http://www.liberales.be/cgi-bin/en/showframe.pl?essay&offend

Travis Wheatley said...

Rereading my comments, I was harsher on cosmetic surgery than I meant to be. I was arguing that even if you think it is bad, you should still criticize coercion aimed at making women wear the veil. I think that cosmetic surgery can be a healthy thing. Similarly, I don't think the U.S. is a particularly bad place when it comes to conceptions of beauty, at least in general.

Michael Farris said...

So, Muslim women have their own values and opinions that don't dovetail with common American stereotypes about them.
What's so surprising here?

As for the veil:

Head covering for women is part of all of the Middle Eastern religions AFAIK (though it's been pretty marginal in most kinds of Christianity for a long time now). Personally, I'm against any kind of coercion in making women wear or not wear head covering.

Face covering is something else again and immigrants from those countries to western countries need to be able to leave it behind in public. Showing your face is a necessary part of civil society and no country that practices face covering has anything remotely like civil society. On the other hand, hair and neck covering should be allowed for those that wish to practice it.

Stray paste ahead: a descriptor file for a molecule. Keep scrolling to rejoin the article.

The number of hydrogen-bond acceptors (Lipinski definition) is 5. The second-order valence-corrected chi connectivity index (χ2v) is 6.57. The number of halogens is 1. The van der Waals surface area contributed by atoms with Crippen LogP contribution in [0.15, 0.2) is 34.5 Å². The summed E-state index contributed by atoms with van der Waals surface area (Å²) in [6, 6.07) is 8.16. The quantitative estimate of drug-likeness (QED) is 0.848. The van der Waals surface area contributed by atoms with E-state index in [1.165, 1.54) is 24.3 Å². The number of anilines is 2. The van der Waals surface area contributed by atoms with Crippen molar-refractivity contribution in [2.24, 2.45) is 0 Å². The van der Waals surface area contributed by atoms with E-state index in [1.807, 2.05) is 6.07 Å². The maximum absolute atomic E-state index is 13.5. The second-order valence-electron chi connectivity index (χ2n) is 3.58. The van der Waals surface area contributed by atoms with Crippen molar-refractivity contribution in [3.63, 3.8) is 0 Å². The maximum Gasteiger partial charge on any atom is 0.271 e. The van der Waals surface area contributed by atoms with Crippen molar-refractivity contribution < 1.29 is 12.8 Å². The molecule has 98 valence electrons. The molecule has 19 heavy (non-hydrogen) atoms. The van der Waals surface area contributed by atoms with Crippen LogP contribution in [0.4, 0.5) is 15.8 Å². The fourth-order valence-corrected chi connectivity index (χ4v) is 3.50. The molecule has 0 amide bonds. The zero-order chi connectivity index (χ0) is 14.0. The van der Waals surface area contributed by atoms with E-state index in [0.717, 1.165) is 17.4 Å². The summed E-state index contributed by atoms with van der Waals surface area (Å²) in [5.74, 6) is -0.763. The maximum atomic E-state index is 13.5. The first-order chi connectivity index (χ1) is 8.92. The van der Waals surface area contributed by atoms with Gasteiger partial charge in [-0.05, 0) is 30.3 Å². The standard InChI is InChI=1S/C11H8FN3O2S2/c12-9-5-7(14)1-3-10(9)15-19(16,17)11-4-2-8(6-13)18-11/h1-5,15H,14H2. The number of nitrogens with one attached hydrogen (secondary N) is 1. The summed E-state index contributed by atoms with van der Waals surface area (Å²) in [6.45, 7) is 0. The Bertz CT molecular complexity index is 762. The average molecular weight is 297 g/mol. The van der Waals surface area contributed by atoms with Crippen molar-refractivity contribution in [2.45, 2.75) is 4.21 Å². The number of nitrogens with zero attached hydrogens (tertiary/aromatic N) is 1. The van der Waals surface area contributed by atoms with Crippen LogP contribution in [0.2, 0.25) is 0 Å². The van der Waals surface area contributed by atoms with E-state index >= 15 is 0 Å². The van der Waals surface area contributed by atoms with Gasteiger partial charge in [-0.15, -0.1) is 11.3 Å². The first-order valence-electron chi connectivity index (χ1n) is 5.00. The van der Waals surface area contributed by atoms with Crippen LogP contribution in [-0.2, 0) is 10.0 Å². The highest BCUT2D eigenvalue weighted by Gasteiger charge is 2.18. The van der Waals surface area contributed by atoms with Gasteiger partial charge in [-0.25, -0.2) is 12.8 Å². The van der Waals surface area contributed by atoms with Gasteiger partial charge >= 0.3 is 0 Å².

ignacio said...

Simon, are you aware that in Syria and Saudi Arabia (just to name two countries) many wives wear Victoria's Secrets' sexy lingerie beneath the burkha?

And did you happen to see the interview with the prominent Egyptian imam who said that all unmarried women over 30 should have clitoridectimies, because otherwise they threatened the harmony of the community? This was no more than three months ago.

Goesh said...

Now, now! I didn't want to design my little survey about driving with any sex questions thrown into the mix..... however in keeping with the spirit and reality of the muslim world, I feel I must:

Do you think woman who sign a pledge to never drive a car should be allowed to keep their clitoris?
____yes ____no

knoxgirl said...

Here's the thing: nothing comes for free.